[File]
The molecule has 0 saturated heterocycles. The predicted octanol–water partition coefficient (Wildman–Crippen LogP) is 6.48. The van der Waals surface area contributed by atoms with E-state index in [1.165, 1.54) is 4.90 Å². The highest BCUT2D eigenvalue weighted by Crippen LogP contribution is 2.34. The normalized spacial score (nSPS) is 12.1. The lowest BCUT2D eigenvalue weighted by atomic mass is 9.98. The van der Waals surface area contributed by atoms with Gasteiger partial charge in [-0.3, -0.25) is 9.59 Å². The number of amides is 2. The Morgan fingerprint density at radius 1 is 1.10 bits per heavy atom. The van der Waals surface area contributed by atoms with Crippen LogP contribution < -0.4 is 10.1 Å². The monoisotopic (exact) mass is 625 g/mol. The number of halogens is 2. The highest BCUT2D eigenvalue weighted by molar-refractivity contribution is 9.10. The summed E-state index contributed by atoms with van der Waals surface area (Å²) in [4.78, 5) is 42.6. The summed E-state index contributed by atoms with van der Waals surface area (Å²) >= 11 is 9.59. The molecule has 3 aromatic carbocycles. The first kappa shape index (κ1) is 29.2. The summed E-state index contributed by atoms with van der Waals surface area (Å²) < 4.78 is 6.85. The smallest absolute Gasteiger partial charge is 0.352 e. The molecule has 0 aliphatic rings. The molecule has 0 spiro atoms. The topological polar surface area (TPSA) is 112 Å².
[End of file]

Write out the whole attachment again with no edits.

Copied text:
The molecule has 0 saturated heterocycles. The predicted octanol–water partition coefficient (Wildman–Crippen LogP) is 6.48. The van der Waals surface area contributed by atoms with E-state index in [1.165, 1.54) is 4.90 Å². The highest BCUT2D eigenvalue weighted by Crippen LogP contribution is 2.34. The normalized spacial score (nSPS) is 12.1. The lowest BCUT2D eigenvalue weighted by atomic mass is 9.98. The van der Waals surface area contributed by atoms with Gasteiger partial charge in [-0.3, -0.25) is 9.59 Å². The number of amides is 2. The Morgan fingerprint density at radius 1 is 1.10 bits per heavy atom. The van der Waals surface area contributed by atoms with Crippen LogP contribution < -0.4 is 10.1 Å². The monoisotopic (exact) mass is 625 g/mol. The number of halogens is 2. The highest BCUT2D eigenvalue weighted by molar-refractivity contribution is 9.10. The summed E-state index contributed by atoms with van der Waals surface area (Å²) in [4.78, 5) is 42.6. The summed E-state index contributed by atoms with van der Waals surface area (Å²) >= 11 is 9.59. The molecule has 3 aromatic carbocycles. The first kappa shape index (κ1) is 29.2. The summed E-state index contributed by atoms with van der Waals surface area (Å²) < 4.78 is 6.85. The smallest absolute Gasteiger partial charge is 0.352 e. The molecule has 0 aliphatic rings. The molecule has 0 spiro atoms. The topological polar surface area (TPSA) is 112 Å².